In addition to building a base and doing your research, you have to do a power analysis before you go into action. You have to answer the question: “whose interests are at stake if we take the following action?” I’ve learned this the hard way. In my first job as an organizer, I was working for the United Methodist Church, a neighborhood center in Nashville, Tennessee. I had organized the central city housing projects, and I had organized farmers in the surrounding communities in Davidson County. Then I had the bright idea of bringing them both together to campaign against the Nashville Gas Company.
This was at the height of the oil crisis in the early ’70s. Gas prices were racing up, and the Gas Company was asking the city for a 25-year extension on their exclusive right to supply gas to the city. Our plot was to hold up the extension until we could negotiate something on the gas rates. What I didn’t bother to find out was that First American National Bank was the largest stockholder in the Gas Company. And that the chairman of the board of that bank, Andrew Bennedict, was the largest contributor to the United Methodist conference and a personal friend of the United Methodist bishop. And that the wife of the bishop, Mrs. Finger, sat on the board of the agency that employed me.
Right after the fight with the Gas Company, Mrs. Finger made the motion to fire me, and I was gone. Ever since then I have become a firm believer in doing a thorough power analysis. What the power analysis will tell you is who are going to be your probable enemies, and who are going to be your potential allies. It also helps you assess your chances of winning.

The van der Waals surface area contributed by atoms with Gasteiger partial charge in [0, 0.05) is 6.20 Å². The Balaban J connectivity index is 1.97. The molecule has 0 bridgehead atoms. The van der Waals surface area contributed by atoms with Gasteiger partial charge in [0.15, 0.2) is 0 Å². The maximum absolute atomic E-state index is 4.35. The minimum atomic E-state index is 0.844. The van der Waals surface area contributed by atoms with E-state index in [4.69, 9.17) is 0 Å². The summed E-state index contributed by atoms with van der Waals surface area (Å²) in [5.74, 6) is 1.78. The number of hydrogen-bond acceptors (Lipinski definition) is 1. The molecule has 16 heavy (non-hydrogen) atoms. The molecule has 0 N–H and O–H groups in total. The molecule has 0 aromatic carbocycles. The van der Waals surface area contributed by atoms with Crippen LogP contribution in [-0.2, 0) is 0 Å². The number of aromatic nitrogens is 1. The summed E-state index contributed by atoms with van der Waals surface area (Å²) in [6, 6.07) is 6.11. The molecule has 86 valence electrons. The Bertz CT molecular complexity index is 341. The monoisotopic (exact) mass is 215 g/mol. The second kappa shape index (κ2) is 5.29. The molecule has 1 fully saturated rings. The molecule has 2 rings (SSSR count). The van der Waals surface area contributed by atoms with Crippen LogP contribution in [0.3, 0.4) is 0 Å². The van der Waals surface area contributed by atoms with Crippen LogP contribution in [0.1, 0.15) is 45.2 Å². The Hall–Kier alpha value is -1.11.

Two thousand leaders throughout Southern California came together for house meetings about ten years ago. In conversations with seven or eight other people, they talked about dreams for their families and their struggles. Over and over again people talked about the difficulties of making ends meet, of working two or three jobs. One woman told of the decision she had to make the previous Friday about whether to buy her kids shoes or whether they ate that night. Not a single person said a word about raising the minimum wage.
But when the research showed was that there was a five member commission in California, appointed by the governor, that set the minimum wage, the question was brought back to those leaders. Do we now campaign to raise the minimum wage? Who would we have to fight? Who could be our allies? Do we have any chance at all of winning? Just as an aside, it’s very important that you have a chance of winning. People have enough experience with losing in their lives – we don’t need to be leading them into campaigns they have no chance to win.
The initial analysis looked pretty bleak. Every major business group in the state of California was on record against any increase in the minimum wage. And though the minimum wage hadn’t been raised in eight years, The Chamber Of Commerce, The Business Roundtable, The Retailers Association, The Wholesalers Association, and The Merchants and Manufacturers Associations were all against the raise. On our side we had Catholic bishops, organized labor and our own organizations.
Long discussions followed in which people argued and debated. Gradually most of the leaders came to a conclusion. The only way we could win was if we could split the business community, and dropped all other issues and focused exclusively on raising the minimum wage. This would be very hard to accomplish.